alternative travel

“You don’t like to do things the same way as everyone else.” A Columbian boy tells me this when I decline his invitation to take the bus with him to the next backpacker town, choosing instead to spend another week where I’m at in Chiang Mai, training Muay Thai at a local gym, with future plans to stay at an organic farm run by a former monk.

I guess he’s right.

But it’s hard sometimes to find meaning when you’re traveling for a long time, and slowly the hostels and bars tend to meld together the same way the churches and museums and temples do. Sometimes you’ve just got to break out of the mold.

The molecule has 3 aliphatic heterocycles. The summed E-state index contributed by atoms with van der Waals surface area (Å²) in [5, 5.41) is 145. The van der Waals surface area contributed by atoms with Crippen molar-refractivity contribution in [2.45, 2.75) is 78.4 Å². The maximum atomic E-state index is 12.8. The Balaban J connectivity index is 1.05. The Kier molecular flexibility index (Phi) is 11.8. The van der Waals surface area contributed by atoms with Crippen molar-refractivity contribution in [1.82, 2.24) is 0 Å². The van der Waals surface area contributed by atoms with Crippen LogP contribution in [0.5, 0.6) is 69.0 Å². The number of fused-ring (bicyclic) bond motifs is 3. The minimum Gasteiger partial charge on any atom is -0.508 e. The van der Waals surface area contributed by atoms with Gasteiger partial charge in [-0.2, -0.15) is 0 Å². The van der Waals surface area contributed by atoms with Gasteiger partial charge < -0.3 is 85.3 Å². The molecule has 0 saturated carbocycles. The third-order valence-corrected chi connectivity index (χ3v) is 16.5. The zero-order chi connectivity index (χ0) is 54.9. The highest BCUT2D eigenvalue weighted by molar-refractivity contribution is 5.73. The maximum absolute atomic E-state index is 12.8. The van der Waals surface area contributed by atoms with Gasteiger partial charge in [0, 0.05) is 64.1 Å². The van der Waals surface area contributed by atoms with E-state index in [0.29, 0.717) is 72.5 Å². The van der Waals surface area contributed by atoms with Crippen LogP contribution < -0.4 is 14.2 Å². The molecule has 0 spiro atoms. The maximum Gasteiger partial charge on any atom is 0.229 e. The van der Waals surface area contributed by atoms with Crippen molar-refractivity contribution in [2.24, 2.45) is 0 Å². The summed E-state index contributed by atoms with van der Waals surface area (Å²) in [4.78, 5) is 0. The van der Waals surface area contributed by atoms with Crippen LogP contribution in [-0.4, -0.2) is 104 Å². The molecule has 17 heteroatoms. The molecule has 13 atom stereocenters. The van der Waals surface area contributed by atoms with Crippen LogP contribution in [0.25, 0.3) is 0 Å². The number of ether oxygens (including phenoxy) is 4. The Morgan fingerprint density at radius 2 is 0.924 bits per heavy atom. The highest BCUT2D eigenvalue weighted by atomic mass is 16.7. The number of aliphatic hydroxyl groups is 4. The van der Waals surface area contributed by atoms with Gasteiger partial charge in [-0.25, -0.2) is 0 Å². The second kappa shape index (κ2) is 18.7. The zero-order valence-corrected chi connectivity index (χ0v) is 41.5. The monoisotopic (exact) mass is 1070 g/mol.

And people are weird, often paying ridiculous prices in order to experience extreme discomfort in the name of authenticity. My touristy elephant trek brought us to a “local” village overnight that sold overpriced beer… it was nice, but being woken up by the rooster in my open bedroom at the orphanage and the meals cooked for me by teachers at the high school will be what I really remember.

I’m still a tourist, and I’m okay with that. I think there’s a reason why some things are popular. But I’m still not planning on changing my strategy any time soon.



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